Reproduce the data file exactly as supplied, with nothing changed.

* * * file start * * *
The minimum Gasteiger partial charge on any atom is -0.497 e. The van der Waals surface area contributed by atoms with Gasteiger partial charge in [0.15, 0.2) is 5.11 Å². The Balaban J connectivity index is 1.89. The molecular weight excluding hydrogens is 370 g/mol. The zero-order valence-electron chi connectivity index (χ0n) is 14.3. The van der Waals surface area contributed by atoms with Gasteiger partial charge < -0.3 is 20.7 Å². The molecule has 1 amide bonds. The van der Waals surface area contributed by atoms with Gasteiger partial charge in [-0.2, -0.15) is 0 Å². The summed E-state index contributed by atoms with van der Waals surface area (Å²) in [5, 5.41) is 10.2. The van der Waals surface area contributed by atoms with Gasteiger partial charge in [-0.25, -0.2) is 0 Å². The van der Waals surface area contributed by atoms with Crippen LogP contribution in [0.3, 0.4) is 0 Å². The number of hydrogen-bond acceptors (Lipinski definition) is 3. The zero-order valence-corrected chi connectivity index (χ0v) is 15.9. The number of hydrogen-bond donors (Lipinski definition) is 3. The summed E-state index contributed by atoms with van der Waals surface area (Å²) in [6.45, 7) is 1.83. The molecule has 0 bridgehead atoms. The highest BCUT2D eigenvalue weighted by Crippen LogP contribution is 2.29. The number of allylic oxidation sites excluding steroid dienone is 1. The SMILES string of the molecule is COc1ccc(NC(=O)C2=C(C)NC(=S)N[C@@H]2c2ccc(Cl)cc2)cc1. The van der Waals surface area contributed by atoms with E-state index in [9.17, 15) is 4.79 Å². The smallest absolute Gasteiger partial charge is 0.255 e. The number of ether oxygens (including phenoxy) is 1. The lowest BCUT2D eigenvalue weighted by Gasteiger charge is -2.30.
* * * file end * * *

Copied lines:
The minimum Gasteiger partial charge on any atom is -0.497 e. The van der Waals surface area contributed by atoms with Gasteiger partial charge in [0.15, 0.2) is 5.11 Å². The Balaban J connectivity index is 1.89. The molecular weight excluding hydrogens is 370 g/mol. The zero-order valence-electron chi connectivity index (χ0n) is 14.3. The van der Waals surface area contributed by atoms with Gasteiger partial charge < -0.3 is 20.7 Å². The molecule has 1 amide bonds. The van der Waals surface area contributed by atoms with Gasteiger partial charge in [-0.2, -0.15) is 0 Å². The summed E-state index contributed by atoms with van der Waals surface area (Å²) in [5, 5.41) is 10.2. The van der Waals surface area contributed by atoms with Gasteiger partial charge in [-0.25, -0.2) is 0 Å². The van der Waals surface area contributed by atoms with Crippen LogP contribution in [0.3, 0.4) is 0 Å². The number of hydrogen-bond acceptors (Lipinski definition) is 3. The zero-order valence-corrected chi connectivity index (χ0v) is 15.9. The number of hydrogen-bond donors (Lipinski definition) is 3. The summed E-state index contributed by atoms with van der Waals surface area (Å²) in [6.45, 7) is 1.83. The molecule has 0 bridgehead atoms. The highest BCUT2D eigenvalue weighted by Crippen LogP contribution is 2.29. The number of allylic oxidation sites excluding steroid dienone is 1. The SMILES string of the molecule is COc1ccc(NC(=O)C2=C(C)NC(=S)N[C@@H]2c2ccc(Cl)cc2)cc1. The van der Waals surface area contributed by atoms with E-state index in [9.17, 15) is 4.79 Å². The smallest absolute Gasteiger partial charge is 0.255 e. The number of ether oxygens (including phenoxy) is 1. The lowest BCUT2D eigenvalue weighted by Gasteiger charge is -2.30.